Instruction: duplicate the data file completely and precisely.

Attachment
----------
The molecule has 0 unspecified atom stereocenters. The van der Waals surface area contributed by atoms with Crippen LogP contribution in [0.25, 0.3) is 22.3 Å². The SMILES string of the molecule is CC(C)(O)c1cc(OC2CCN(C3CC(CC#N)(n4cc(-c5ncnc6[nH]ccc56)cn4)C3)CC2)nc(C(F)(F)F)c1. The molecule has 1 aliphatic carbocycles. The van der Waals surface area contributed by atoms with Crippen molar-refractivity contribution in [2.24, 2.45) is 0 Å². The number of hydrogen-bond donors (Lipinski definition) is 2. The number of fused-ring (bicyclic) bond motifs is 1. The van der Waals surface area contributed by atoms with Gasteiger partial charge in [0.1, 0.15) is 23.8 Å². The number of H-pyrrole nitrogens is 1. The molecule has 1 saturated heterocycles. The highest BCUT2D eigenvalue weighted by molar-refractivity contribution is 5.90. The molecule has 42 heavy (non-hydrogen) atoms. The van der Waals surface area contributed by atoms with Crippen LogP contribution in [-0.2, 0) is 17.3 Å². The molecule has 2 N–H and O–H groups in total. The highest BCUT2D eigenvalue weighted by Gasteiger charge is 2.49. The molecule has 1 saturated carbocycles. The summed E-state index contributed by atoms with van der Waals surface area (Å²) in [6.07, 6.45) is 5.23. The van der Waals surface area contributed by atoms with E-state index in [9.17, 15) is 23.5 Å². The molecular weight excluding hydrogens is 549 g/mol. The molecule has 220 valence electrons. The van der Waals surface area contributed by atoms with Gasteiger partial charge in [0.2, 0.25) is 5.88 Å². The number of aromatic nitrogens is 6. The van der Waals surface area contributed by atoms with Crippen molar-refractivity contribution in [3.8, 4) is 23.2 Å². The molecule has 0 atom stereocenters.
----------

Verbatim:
The molecule has 0 unspecified atom stereocenters. The van der Waals surface area contributed by atoms with Crippen LogP contribution in [0.25, 0.3) is 22.3 Å². The SMILES string of the molecule is CC(C)(O)c1cc(OC2CCN(C3CC(CC#N)(n4cc(-c5ncnc6[nH]ccc56)cn4)C3)CC2)nc(C(F)(F)F)c1. The molecule has 1 aliphatic carbocycles. The van der Waals surface area contributed by atoms with Crippen molar-refractivity contribution in [2.24, 2.45) is 0 Å². The number of hydrogen-bond donors (Lipinski definition) is 2. The number of fused-ring (bicyclic) bond motifs is 1. The van der Waals surface area contributed by atoms with Gasteiger partial charge in [0.1, 0.15) is 23.8 Å². The number of H-pyrrole nitrogens is 1. The molecule has 1 saturated heterocycles. The highest BCUT2D eigenvalue weighted by molar-refractivity contribution is 5.90. The molecule has 42 heavy (non-hydrogen) atoms. The van der Waals surface area contributed by atoms with Crippen LogP contribution in [-0.2, 0) is 17.3 Å². The molecule has 2 N–H and O–H groups in total. The highest BCUT2D eigenvalue weighted by Gasteiger charge is 2.49. The molecule has 1 saturated carbocycles. The summed E-state index contributed by atoms with van der Waals surface area (Å²) in [6.07, 6.45) is 5.23. The van der Waals surface area contributed by atoms with E-state index in [9.17, 15) is 23.5 Å². The molecular weight excluding hydrogens is 549 g/mol. The molecule has 220 valence electrons. The van der Waals surface area contributed by atoms with Gasteiger partial charge in [0.2, 0.25) is 5.88 Å². The number of aromatic nitrogens is 6. The van der Waals surface area contributed by atoms with Crippen molar-refractivity contribution in [3.8, 4) is 23.2 Å². The molecule has 0 atom stereocenters.